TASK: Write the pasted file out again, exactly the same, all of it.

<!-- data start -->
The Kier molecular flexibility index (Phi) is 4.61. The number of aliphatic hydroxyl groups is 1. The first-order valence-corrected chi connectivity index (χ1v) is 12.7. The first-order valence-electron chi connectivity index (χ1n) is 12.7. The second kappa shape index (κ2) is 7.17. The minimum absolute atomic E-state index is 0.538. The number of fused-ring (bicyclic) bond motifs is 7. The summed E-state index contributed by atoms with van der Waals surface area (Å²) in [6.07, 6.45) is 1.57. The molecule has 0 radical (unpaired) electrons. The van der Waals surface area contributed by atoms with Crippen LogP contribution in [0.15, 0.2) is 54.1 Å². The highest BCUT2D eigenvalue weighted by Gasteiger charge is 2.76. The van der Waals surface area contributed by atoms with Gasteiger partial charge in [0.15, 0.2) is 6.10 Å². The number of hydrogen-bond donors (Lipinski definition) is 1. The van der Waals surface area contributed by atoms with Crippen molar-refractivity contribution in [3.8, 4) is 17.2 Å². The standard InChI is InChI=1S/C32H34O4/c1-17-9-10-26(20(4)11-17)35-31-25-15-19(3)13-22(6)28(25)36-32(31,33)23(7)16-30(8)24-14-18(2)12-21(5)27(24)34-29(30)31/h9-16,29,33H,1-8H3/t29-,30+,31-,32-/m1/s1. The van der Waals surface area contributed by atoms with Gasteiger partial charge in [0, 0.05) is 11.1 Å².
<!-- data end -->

The Kier molecular flexibility index (Phi) is 4.61. The number of aliphatic hydroxyl groups is 1. The first-order valence-corrected chi connectivity index (χ1v) is 12.7. The first-order valence-electron chi connectivity index (χ1n) is 12.7. The second kappa shape index (κ2) is 7.17. The minimum absolute atomic E-state index is 0.538. The number of fused-ring (bicyclic) bond motifs is 7. The summed E-state index contributed by atoms with van der Waals surface area (Å²) in [6.07, 6.45) is 1.57. The molecule has 0 radical (unpaired) electrons. The van der Waals surface area contributed by atoms with Crippen LogP contribution in [0.15, 0.2) is 54.1 Å². The highest BCUT2D eigenvalue weighted by Gasteiger charge is 2.76. The van der Waals surface area contributed by atoms with Gasteiger partial charge in [0.15, 0.2) is 6.10 Å². The number of hydrogen-bond donors (Lipinski definition) is 1. The van der Waals surface area contributed by atoms with Crippen molar-refractivity contribution in [3.8, 4) is 17.2 Å². The standard InChI is InChI=1S/C32H34O4/c1-17-9-10-26(20(4)11-17)35-31-25-15-19(3)13-22(6)28(25)36-32(31,33)23(7)16-30(8)24-14-18(2)12-21(5)27(24)34-29(30)31/h9-16,29,33H,1-8H3/t29-,30+,31-,32-/m1/s1. The van der Waals surface area contributed by atoms with Gasteiger partial charge in [0, 0.05) is 11.1 Å².